What occurred at the homes in the present case did not constitute peaceful picketing. Indeed it did not so much constitute picketing as such (though it took the outward form thereof), as it amounted to disorderly conduct accompanied by threats of harm to the resident employees of the company in an effort to have them refrain from doing what they had every right to do, namely come and go as they wished for whatever purpose. Chief among these purposes at the time in question was doing the work assigned to them by the company in consequence of the strike and lockout. That being so, the union can have no complaint over the restraint of this picketing. The actions of the striking employees amounted to intimidation, not of the company but of its other employees, which as noted earlier was actionable at the instance of the company. Their actions also amounted to a private nuisance."

I would suggest that Windsor Police get an definitive opinion. We would not want to see people get charged for the wrong reason.


I really would like to know considering:

  • "OMERS Administration Corp, one of Canada's biggest pension-fund managers, will likely adjust its asset mix as of 2010 to an even split between public and private markets, after favoring the former since about 2002.

    OMERS Chief Executive Michael Nobrega told Reuters in an exclusive interview that the shift would be minimal, and will follow a long run of private market investments outperforming public markets.

    Currently the weighting puts public market investments at some 57 percent of the mix, with private market investment at 43 percent.

    "We may tweak that to make it closer to 50-50," Nobrega said."


  • "Mr. Horr [Robert G. Horr III, Thousand Islands Bridge Authority executive director] said most bridges in the Great Lakes region have seen a decrease in commercial traffic owing to the national economic downturn.

    More recently, he said, the Ambassador Bridge in Detroit saw a huge decrease in commercial traffic because of the struggling auto industry.

    Commercial traffic at the Ambassador Bridge dropped by 25.5 percentin March and April compared with the same months last year. "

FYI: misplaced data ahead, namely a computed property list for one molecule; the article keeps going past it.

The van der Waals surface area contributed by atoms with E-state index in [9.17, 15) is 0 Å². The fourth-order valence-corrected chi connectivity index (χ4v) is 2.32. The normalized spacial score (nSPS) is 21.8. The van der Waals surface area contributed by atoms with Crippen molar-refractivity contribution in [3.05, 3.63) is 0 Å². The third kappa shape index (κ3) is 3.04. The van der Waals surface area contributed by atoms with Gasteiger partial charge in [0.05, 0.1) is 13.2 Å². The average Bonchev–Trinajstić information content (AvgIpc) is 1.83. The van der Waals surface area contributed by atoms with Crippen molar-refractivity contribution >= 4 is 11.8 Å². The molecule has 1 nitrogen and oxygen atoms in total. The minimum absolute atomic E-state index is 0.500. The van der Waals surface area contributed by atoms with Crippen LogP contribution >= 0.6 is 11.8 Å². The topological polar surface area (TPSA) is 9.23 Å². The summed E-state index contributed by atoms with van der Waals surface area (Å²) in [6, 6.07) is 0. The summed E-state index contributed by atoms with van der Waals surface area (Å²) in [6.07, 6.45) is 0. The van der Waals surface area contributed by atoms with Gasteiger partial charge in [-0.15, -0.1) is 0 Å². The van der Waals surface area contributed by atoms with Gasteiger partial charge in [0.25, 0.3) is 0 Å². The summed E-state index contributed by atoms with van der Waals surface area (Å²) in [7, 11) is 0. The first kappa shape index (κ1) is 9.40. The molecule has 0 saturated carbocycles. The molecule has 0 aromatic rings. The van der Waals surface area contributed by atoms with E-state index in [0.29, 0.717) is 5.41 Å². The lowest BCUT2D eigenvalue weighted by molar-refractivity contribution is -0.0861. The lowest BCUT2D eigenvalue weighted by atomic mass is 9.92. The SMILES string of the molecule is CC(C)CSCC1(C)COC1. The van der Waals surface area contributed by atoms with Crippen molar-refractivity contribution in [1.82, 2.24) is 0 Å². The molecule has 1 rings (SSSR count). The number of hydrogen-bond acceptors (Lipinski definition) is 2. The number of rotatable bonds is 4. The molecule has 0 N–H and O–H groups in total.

I wonder what is really inside the binder

  • "The 1,000-page contingency plan for operating the city during the strike by municipal workers has been off limits to city councillors because of fears the information will be leaked to strikers, says Coun. Drew Dilkens.

    The 10 councillors have been refused access to a massive binder that contains management’s responsibilities to provide essential city services and protect city assets...

    Mayor Eddie Francis, who has a copy, paraded the binder around to the media just days prior to the strike to suggest management was well-prepared for a work stoppage.

    Councillors were handed a copy of the plan’s table of contents and a short summary, Dilkens said."

Here is why I asked the question:

  • "A spokeswoman for the ministry [of the Environment] said the order followed "numerous attempts" to have the municipality voluntarily implement a garbage strike contingency plan drafted by Windsor and submitted to the province the week after the CUPE strike began April 15."

And this:

  • "The city's original contingency plan filed with the ministry identifies seven locations where, if the plan were implemented, residents would be allowed to take their residential garbage during the labour dispute: Ford test track, Memorial and Mic Mac parks, the downtown parking lot at University Street and Bruce Avenue and the Adstoll, Riverside and South Windsor arenas.

    Francis said that contingency plan was something "put together very quickly" following the ministry's earlier order to remove the mound of garbage illegally dumped outside the city's waste transfer station off Central Avenue early in the strike."

The way I read this the 1,000 page manual had nothing in it about garbage. What an obvious lack of planning if true.

No wonder we could have this conflict:

  • "Mayor Eddie Francis told reporters after a three-hour secret council meeting Monday night that Windsor's medical officer of health had assured the public that the situation was fine. But Heimann on Tuesday told The Star he was siding with the environment ministry's order.

    "I've never said that everything is fine. The question the ministry asked was, 'Is this a potential health hazard?' and I have to say, yes, it is," he said."